This lecture is going to be on Zoom. You can connect from anywhere.
Today, most, if not all, enterprises in our society are driven by data. For decades, we wanted fast storage devices that can quickly deliver data, and storage technologies evolved to meet this requirement. As data-driven decision making becomes an integral part of enterprises, we are increasingly faced with a new need-–one for cheap, long-term storage devices that can safely store the data we generate for tens or hundreds of years to meet legal and regulatory compliance requirements.
In this talk, we will first explore recent trends in the storage hardware landscape that show that all current storage media face fundamental limitations that threaten our ability to store, much less process, the data we generate over long time frames. We will then focus on unconventional biological media that have received quite some attention recently--synthetic Deoxyribonucleic acid (DNA). After highlighting the pros and cons of using DNA as a digital storage media, I will present our recent work that focuses on overcoming challenges in using such media to build a deep archival tier for future data management systems.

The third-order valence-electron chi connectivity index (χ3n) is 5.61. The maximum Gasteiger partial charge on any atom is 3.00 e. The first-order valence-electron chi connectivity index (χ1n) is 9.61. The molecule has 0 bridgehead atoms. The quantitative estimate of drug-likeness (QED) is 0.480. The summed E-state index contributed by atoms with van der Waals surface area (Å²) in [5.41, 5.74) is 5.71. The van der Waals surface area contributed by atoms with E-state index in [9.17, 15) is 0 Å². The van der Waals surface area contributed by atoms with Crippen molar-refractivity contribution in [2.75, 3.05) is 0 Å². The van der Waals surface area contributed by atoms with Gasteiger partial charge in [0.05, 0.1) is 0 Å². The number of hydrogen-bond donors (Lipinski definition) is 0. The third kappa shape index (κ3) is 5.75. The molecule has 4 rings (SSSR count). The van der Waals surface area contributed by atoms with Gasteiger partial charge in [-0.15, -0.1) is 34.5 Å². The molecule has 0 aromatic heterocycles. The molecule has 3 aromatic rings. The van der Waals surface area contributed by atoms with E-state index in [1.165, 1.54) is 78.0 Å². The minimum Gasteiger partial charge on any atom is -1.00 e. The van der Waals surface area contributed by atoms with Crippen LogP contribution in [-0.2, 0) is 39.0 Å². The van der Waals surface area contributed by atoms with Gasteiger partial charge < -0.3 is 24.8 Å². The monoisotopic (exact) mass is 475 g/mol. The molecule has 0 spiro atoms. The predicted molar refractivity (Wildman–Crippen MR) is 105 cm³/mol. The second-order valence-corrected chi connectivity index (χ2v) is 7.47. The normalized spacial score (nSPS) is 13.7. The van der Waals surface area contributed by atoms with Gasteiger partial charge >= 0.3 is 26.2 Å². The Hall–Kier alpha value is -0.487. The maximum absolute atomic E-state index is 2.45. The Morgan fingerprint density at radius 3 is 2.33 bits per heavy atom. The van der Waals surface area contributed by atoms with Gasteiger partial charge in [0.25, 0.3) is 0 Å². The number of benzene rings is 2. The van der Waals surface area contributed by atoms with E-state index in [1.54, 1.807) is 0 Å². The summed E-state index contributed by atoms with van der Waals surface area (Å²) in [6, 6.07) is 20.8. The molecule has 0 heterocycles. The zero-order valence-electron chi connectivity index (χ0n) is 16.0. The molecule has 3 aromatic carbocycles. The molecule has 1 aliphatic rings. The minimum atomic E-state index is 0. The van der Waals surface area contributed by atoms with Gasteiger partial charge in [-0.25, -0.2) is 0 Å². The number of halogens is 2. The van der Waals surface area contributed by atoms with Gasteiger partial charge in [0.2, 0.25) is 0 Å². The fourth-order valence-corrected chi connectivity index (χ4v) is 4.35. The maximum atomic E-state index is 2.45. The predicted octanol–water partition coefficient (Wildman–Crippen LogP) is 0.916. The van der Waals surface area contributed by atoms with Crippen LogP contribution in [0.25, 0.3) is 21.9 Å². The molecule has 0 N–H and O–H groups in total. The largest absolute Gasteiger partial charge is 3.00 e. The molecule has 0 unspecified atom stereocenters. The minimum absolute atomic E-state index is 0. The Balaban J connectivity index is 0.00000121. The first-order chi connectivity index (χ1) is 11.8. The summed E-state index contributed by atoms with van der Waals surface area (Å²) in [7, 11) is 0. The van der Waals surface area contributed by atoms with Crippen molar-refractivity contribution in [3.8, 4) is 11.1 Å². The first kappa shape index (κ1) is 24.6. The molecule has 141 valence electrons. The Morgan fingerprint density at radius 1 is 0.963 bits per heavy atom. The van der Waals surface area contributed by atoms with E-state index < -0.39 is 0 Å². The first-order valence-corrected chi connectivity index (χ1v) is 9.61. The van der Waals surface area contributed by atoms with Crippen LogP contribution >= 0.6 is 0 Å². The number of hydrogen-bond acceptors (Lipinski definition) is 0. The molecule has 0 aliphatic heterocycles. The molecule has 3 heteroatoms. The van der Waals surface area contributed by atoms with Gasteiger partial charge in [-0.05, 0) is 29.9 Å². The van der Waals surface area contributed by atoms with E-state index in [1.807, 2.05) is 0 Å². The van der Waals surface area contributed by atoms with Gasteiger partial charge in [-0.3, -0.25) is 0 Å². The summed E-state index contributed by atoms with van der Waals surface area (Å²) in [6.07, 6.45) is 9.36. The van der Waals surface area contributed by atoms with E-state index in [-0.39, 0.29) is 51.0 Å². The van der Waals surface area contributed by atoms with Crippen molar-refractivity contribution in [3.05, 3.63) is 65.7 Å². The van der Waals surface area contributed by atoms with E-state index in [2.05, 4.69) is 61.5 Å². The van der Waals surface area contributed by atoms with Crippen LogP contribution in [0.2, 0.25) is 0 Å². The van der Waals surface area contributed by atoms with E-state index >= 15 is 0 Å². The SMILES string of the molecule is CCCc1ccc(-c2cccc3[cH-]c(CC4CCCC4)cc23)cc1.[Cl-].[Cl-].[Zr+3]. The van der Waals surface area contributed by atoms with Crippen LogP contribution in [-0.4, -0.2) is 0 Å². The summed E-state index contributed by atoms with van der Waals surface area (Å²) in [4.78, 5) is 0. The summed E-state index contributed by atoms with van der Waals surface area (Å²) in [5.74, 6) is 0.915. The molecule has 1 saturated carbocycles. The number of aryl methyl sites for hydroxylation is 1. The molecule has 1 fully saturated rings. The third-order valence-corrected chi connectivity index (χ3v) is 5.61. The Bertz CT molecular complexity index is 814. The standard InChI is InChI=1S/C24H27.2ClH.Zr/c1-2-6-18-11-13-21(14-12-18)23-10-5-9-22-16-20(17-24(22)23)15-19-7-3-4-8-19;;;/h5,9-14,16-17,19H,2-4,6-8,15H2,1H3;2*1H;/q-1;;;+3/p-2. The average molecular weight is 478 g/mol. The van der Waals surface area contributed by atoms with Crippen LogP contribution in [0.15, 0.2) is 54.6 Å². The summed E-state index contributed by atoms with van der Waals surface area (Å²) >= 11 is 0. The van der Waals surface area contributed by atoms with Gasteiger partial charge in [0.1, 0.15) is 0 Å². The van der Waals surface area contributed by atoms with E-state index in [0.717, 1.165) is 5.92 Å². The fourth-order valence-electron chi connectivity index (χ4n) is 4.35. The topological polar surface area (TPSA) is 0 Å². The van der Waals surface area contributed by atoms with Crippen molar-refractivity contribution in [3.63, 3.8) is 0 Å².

Raja Appuswamy is an Assistant Professor in the Data Science department at EURECOM--a Grandes Écoles located in the sunny Sophia Antipolis tech-valley of southern France. Previously, he was as a Researcher and Visiting Professor at EPFL, Switzerland, a Visiting Researcher in the Systems and Networking group at Microsoft Research, Cambridge, and as a Software Development Engineer in the Windows 7 kernel team at Microsoft, Redmond.
He received his Ph.D in Computer Science from the Vrije Universiteit, Amsterdam, where he worked under the guidance of Prof. Andrew S. Tanenbaum on designing and implementing a new storage stack for the MINIX 3 microkernel operating system. He also holds dual Masters degrees in Computer Science and Agricultural Engineering from the University of Florida, Gainesville.